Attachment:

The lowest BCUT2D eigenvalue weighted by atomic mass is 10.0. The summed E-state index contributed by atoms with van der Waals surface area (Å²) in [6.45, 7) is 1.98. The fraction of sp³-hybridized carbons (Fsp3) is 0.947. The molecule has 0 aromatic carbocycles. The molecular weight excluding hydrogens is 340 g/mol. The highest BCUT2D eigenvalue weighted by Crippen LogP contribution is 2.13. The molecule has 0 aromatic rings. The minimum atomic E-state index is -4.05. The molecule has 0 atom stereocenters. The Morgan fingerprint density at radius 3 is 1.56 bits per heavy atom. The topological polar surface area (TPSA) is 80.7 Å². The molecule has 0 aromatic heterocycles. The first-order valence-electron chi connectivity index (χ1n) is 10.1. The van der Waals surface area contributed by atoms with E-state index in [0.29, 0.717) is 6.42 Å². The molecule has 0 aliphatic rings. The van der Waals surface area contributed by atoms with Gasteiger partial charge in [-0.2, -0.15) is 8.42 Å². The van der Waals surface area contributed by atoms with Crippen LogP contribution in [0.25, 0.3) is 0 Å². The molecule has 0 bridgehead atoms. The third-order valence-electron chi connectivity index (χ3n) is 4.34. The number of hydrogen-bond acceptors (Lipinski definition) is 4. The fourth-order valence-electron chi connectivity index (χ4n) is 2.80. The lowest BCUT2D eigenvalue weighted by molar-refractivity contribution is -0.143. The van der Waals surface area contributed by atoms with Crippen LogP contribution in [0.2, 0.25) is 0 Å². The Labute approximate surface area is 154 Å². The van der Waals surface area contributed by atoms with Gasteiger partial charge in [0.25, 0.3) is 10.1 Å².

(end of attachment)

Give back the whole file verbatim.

The lowest BCUT2D eigenvalue weighted by atomic mass is 10.0. The summed E-state index contributed by atoms with van der Waals surface area (Å²) in [6.45, 7) is 1.98. The fraction of sp³-hybridized carbons (Fsp3) is 0.947. The molecule has 0 aromatic carbocycles. The molecular weight excluding hydrogens is 340 g/mol. The highest BCUT2D eigenvalue weighted by Crippen LogP contribution is 2.13. The molecule has 0 aromatic rings. The minimum atomic E-state index is -4.05. The molecule has 0 atom stereocenters. The Morgan fingerprint density at radius 3 is 1.56 bits per heavy atom. The topological polar surface area (TPSA) is 80.7 Å². The molecule has 0 aromatic heterocycles. The first-order valence-electron chi connectivity index (χ1n) is 10.1. The van der Waals surface area contributed by atoms with E-state index in [0.29, 0.717) is 6.42 Å². The molecule has 0 aliphatic rings. The van der Waals surface area contributed by atoms with Gasteiger partial charge in [-0.2, -0.15) is 8.42 Å². The van der Waals surface area contributed by atoms with Crippen LogP contribution in [0.25, 0.3) is 0 Å². The molecule has 0 bridgehead atoms. The third-order valence-electron chi connectivity index (χ3n) is 4.34. The number of hydrogen-bond acceptors (Lipinski definition) is 4. The fourth-order valence-electron chi connectivity index (χ4n) is 2.80. The lowest BCUT2D eigenvalue weighted by molar-refractivity contribution is -0.143. The van der Waals surface area contributed by atoms with Crippen LogP contribution in [0.2, 0.25) is 0 Å². The Labute approximate surface area is 154 Å². The van der Waals surface area contributed by atoms with Gasteiger partial charge in [0.25, 0.3) is 10.1 Å².